May 26, 2017

Libraries in Balance | Office Hours

michael-stephens_newOne of my students was telling me about her public library job: “It just breaks my heart some days…. There is such a disconnect between the technologies our management wants us to explore and implement and what our patrons need and want. Our patrons are the city’s most vulnerable citizens.” She went on to describe requests for fine forgiveness because of an eviction with library books locked inside the apartment.

Her question came down to this: When people are asking for help so their basic needs can be met, how do we balance that with emerging technologies?

This incongruous situation is not specific to public libraries. It might be the academic librarian who recognizes the tension between a pricey new discovery tool for access vs. student hunger as a documented issue on campus. Or the school librarian who must decide if it is better to buy books or technology for her underfunded space.

MAKING THE CONNECTION

Using and offering access to technology —new and old—are part of what we do. This is literacy just like reading is. I can understand the disconnect and mixed signals, but those same people need to learn about digital literacy just as much as they need other services. Library staff on the front lines see all types of people, and those who are vulnerable need literacy help just as badly as other patrons.

Maybe emerging is the word that’s tripping us up—3-D printing isn’t emerging, it’s here. Digital skill sets are the norm, not the cutting edge. Knowledge of computing environments, social networking, and ever-evolving gadgetry has the potential to help someone every step of the way in their lives. Consider the needs of a person joining the workforce: a job, an apartment, perhaps a degree. To get those will require finding and filling out online forms. The job might demand more skills to advance. Parents will have to understand certain basic digital skills to help their children with schoolwork. Regardless, these people must understand the basics to live in today’s connected and hyperlinked world.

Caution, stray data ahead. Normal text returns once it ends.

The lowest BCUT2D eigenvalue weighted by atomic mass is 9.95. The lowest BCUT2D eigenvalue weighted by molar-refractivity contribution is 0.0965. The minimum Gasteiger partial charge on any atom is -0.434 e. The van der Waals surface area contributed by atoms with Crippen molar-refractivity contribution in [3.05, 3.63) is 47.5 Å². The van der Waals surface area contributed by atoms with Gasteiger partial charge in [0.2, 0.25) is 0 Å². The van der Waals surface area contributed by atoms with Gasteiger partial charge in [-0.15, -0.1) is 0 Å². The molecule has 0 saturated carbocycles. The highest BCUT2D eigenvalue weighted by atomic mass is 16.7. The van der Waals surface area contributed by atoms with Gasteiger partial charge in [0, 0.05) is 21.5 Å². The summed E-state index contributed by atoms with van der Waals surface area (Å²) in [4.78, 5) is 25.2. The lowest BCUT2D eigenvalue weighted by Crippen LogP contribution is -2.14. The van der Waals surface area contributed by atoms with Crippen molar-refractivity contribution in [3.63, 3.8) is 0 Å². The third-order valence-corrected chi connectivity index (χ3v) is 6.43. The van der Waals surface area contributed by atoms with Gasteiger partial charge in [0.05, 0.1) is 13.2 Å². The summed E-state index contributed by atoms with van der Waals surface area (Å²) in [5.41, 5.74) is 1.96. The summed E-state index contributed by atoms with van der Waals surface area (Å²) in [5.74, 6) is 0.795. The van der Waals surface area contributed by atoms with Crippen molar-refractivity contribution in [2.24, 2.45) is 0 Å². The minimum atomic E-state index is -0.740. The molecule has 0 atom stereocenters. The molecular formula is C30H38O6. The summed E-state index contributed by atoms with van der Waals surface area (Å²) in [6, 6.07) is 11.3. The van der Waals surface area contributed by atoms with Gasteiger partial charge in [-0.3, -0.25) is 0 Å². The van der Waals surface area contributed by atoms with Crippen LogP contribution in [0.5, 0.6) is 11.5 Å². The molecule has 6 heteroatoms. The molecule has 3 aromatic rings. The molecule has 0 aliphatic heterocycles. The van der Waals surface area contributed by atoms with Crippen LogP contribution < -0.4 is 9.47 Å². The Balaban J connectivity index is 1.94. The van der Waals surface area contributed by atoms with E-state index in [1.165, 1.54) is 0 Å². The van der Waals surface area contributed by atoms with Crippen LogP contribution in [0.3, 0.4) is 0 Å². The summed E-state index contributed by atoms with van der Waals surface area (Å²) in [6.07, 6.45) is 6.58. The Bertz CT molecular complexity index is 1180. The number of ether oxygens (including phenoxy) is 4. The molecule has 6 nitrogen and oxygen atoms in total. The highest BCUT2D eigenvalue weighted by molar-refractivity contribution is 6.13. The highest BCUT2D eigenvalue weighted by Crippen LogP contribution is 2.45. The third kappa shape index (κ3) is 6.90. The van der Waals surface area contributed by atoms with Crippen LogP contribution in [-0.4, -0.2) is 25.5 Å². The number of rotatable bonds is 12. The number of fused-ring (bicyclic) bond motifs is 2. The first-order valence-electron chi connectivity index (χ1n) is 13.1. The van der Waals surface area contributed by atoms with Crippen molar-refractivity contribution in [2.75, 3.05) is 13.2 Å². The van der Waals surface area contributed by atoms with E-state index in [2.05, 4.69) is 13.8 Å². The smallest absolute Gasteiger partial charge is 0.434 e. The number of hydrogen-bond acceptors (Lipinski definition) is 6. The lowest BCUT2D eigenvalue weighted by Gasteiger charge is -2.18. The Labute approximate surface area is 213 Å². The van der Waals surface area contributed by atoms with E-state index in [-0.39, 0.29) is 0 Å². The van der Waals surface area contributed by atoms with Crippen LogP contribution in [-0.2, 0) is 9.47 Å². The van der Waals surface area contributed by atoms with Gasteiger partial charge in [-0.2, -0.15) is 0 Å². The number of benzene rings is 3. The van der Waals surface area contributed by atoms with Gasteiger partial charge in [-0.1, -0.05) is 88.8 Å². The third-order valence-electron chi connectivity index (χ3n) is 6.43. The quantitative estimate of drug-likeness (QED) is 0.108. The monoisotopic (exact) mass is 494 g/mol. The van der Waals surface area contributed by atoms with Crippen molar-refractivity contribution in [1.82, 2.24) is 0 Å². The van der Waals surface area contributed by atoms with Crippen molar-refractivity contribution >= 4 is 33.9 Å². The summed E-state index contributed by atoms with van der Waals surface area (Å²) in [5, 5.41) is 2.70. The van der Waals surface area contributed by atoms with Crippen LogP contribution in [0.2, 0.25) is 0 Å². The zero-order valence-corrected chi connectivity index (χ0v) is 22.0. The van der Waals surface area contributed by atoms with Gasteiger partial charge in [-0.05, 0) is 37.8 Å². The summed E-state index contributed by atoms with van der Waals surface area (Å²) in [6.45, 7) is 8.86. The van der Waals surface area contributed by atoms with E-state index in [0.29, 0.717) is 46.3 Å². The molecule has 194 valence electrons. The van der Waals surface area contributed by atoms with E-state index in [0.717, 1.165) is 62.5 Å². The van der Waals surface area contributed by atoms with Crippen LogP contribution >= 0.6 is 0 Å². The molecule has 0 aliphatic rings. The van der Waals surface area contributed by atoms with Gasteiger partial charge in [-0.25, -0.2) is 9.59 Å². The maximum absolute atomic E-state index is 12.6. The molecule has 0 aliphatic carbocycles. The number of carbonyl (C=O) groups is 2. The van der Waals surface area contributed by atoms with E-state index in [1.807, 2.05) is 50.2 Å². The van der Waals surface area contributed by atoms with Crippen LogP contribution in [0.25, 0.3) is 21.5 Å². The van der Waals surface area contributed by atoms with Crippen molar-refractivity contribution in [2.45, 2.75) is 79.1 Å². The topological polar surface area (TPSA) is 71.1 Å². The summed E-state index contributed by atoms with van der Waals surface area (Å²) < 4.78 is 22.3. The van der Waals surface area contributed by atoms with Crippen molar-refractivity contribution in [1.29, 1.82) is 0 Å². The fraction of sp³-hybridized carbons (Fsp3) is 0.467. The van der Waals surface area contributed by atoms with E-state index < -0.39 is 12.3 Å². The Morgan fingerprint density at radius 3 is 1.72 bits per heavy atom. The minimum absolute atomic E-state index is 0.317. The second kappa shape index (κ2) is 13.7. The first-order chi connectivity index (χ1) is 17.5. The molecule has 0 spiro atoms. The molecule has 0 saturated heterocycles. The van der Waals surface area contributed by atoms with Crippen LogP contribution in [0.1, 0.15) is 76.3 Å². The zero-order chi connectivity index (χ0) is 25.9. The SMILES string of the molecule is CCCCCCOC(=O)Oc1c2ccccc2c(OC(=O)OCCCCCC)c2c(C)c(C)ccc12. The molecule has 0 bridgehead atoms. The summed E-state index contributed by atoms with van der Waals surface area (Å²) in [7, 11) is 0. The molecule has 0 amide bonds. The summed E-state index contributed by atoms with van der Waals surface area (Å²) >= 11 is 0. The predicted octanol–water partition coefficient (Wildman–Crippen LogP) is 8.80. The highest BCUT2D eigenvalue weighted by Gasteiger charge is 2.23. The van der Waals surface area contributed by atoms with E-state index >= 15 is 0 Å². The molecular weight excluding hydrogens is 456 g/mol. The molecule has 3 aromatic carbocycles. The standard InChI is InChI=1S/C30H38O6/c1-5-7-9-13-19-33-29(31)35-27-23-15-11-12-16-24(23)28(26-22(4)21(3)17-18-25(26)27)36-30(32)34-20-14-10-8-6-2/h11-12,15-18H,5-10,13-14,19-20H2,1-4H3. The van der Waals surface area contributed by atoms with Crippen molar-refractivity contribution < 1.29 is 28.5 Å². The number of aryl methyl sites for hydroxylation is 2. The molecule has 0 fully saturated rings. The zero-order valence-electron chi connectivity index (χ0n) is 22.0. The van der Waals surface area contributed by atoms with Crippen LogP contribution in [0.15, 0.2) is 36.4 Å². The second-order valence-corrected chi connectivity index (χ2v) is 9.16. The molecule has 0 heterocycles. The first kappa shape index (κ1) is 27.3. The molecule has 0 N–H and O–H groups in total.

Services to the vulnerable and technology offerings are not polar opposites. Librarians have to stop seeing it that way. These are all points on a continuum, and without technological skills, some folks will fall right back into the world out of which they’re desperately trying to pull themselves. Technology is not some future we have the option of ignoring—it is the present. It’s the world in which we live. There will always be people who need to be directed to housing resources, but those are not the majority of our users. Pew’s 2015 “Libraries at the Crossroads” study found that a majority of individuals believe that library services should include learning opportunities related to computers, smartphones, 3-D printers, and apps as well as the more general “help people upgrade their skills.”

KINDNESS WINS

As we seek equilibrium in our offerings, a few thoughts come to mind. First, library higher ups should empower staff to waive fines as they see fit, if not do away with fines altogether.

Second, seek partnerships that can extend the reach of the institution. Colorado’s Anythink Libraries recently announced the One Kind Word Project, taking a creative slant to sharing and caring. This weeklong initiative invites community members to write notes of kindness to strangers that will be distributed nationwide via various service organizations, including local food banks, Meals on Wheels, and more.